Jump Starts Daily

Jump Start #3011

Jump Start # 3011

1 Chronicles 28:19 “’All this,’ David said, ‘the Lord made me understand in writing by His hand upon me, all the details of this pattern.’

  Our verse comes late in David’s life. At the end of the next chapter he dies. God had been good to David. For decades God had delivered, blessed and forgiven David. The giant. King Saul. The Philistines. Absalom. So many victories. And, even when David stumbled, more than once, God picked him up. After all of this, it was within the heart of David to build a permanent place for the ark of the covenant. A permanent house for the Lord. No more tents. No more moving about. Established. Settled. Sure. However, David wasn’t the man to do this. There was a trail of blood on David’s hands. It would be Solomon who would build the temple. David made all the preparations. The materials were gathered. The project was funded. The workmen were lined up. In our times, the blueprints would have been made. The leaders would gather with silver shovels and the project would start. It was just a matter of time. David did all that he could, except actually build the tabernacle. He never lived to see the project completed.

  And, this leads us to our thought today, disappointments. For David, it was a divine disappointment. God would not allow him to build the temple.

 Now, some thoughts for us:

  First, disappointments are a part of life. Some are big. Some are little. But they happen. As a child, you may have been to an amusement park with your family. Everyone was going to ride the big roller coaster. But there was a sign with a line drawn across it. You had to be taller than that line to ride the ride. You weren’t. Disappointment. In school, maybe you didn’t make the team, the choir or get a date. In college, you didn’t get the scholarship. As you get older, the disappointments continue. You didn’t get the loan. You didn’t get the job. You didn’t get the house. Someone you counted on as a friend, gossiped about you. A preacher you really liked moved.

  When we are disappointed, we hurt. We feel discouraged.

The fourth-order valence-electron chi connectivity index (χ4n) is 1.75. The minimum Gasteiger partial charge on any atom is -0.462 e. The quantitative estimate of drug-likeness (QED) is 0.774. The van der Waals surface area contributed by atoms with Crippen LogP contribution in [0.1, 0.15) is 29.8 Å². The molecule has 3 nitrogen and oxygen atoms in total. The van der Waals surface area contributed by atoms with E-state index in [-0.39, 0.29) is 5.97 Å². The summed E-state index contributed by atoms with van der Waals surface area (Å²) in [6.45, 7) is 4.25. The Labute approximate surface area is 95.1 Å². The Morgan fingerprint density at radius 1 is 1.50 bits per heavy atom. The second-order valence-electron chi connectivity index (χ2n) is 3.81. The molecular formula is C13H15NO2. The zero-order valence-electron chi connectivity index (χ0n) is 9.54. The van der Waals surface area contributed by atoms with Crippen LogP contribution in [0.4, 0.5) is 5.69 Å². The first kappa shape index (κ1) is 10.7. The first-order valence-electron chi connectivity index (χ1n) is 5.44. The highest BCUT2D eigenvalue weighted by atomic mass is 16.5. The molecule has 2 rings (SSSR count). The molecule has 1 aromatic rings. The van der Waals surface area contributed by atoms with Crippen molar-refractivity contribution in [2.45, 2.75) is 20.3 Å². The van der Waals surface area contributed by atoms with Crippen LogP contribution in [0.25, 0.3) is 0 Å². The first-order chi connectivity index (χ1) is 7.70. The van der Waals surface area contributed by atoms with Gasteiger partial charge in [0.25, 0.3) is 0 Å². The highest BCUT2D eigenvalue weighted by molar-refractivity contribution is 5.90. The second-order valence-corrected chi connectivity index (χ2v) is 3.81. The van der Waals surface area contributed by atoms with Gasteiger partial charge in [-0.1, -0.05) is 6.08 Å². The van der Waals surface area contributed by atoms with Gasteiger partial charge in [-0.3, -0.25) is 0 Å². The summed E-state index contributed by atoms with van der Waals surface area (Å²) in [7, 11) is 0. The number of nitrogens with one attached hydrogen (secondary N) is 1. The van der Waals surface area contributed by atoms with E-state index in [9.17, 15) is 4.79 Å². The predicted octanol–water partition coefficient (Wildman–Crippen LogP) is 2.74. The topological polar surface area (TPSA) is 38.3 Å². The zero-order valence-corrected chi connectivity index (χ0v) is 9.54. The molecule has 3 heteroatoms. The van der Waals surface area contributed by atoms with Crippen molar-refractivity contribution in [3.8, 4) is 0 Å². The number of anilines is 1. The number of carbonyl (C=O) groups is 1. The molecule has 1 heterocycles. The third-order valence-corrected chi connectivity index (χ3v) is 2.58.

Second, what we do with disappointments is a greater lesson for us. There is no getting around disappointments. They are going to happen. What do you do when they happen reveals what we are made up of. Do we get angry? Do we pout? Do we seek revenge? David wasn’t allowed to build the temple. What did he do? He could have piled tons and tons of dirt upon the location where the temple was to be built. He could have picked a fight and got all the people necessary to accomplish this so mad that they would have nothing to do with it. David could have made things hard for Solomon. But that wasn’t the character of David. He couldn’t build, so he supplied. He lined up workers. He got everything ready.

  Now, maybe for some reason you cannot serve as a shepherd. You wanted to, but it is not going to happen. How do you handle all of this? Do you make life difficult for those who were appointed and you were not? Do you talk about them and ridicule them? Or, like a David, you do all that you can to support and help them in their work. Do you become their biggest defender and their greatest cheerleader?

  Third, other people are watching you when you go through disappointments. Your family especially notices. You can be an example for them and help them as they go through disappointments or you can be such an embarrassment that even your faith is questioned. There are lessons to be learned in disappointments. Sometimes our divine disappointments come in the form of prayers answered “no.” How do we handle that? “No,” is an answer. It’s not the answer you want, but it is an answer. God sees things on a much larger scale than we do. He considers things from Heaven’s perspective. We look at things from our little spot in time. God sees into tomorrow. This is where our trust in the Lord comes to the surface. God knows what is best.

  Fourth, the will of God must become our will. What God wants ought to be what we want. The temple was going to be built. That was the important aspect. It didn’t matter so much who built it. That’s how David saw it. The glory was for the Lord. If he couldn’t do it, then let someone else be the one. It wasn’t to be David’s temple, but God’s temple. And, that unselfish spirit helps us deal with our disappointments. Don’t fuss about who gets to lead singing in worship. It’s not a competition. The glory goes to the Lord.

  Disappointments—we must learn to handle them without the disappointments dismantling us. Things break. People let you down. Your team loses. Flights are cancelled. Politicians forget their promises. You are overlooked. You can wear these as a badge and tell others about them, or you can get about doing what you can do.

  David prepared and Solomon built.